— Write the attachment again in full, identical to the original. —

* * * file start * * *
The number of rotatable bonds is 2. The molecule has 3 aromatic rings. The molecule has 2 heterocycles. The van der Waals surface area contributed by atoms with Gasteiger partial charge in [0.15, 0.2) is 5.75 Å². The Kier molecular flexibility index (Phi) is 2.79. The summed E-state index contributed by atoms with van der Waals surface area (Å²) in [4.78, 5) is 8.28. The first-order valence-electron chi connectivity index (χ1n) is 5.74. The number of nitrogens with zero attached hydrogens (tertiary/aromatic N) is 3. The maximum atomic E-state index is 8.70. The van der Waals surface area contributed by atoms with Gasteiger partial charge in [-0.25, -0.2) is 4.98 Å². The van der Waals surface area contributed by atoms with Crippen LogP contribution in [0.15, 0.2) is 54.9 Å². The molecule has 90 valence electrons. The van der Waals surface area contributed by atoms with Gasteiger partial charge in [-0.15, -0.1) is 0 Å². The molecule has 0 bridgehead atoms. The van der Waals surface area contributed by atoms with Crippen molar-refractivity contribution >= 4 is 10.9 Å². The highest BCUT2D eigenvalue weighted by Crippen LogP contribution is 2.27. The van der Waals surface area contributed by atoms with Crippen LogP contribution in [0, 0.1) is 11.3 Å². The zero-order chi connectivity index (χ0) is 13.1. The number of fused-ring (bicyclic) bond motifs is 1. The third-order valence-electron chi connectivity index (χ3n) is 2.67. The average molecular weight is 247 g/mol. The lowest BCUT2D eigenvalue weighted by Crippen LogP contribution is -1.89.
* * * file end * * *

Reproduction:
The number of rotatable bonds is 2. The molecule has 3 aromatic rings. The molecule has 2 heterocycles. The van der Waals surface area contributed by atoms with Gasteiger partial charge in [0.15, 0.2) is 5.75 Å². The Kier molecular flexibility index (Phi) is 2.79. The summed E-state index contributed by atoms with van der Waals surface area (Å²) in [4.78, 5) is 8.28. The first-order valence-electron chi connectivity index (χ1n) is 5.74. The number of nitrogens with zero attached hydrogens (tertiary/aromatic N) is 3. The maximum atomic E-state index is 8.70. The van der Waals surface area contributed by atoms with Gasteiger partial charge in [-0.25, -0.2) is 4.98 Å². The van der Waals surface area contributed by atoms with Crippen LogP contribution in [0.15, 0.2) is 54.9 Å². The molecule has 90 valence electrons. The van der Waals surface area contributed by atoms with Gasteiger partial charge in [-0.15, -0.1) is 0 Å². The molecule has 0 bridgehead atoms. The van der Waals surface area contributed by atoms with Crippen molar-refractivity contribution >= 4 is 10.9 Å². The highest BCUT2D eigenvalue weighted by Crippen LogP contribution is 2.27. The van der Waals surface area contributed by atoms with Crippen LogP contribution in [0, 0.1) is 11.3 Å². The zero-order chi connectivity index (χ0) is 13.1. The number of fused-ring (bicyclic) bond motifs is 1. The third-order valence-electron chi connectivity index (χ3n) is 2.67. The average molecular weight is 247 g/mol. The lowest BCUT2D eigenvalue weighted by Crippen LogP contribution is -1.89.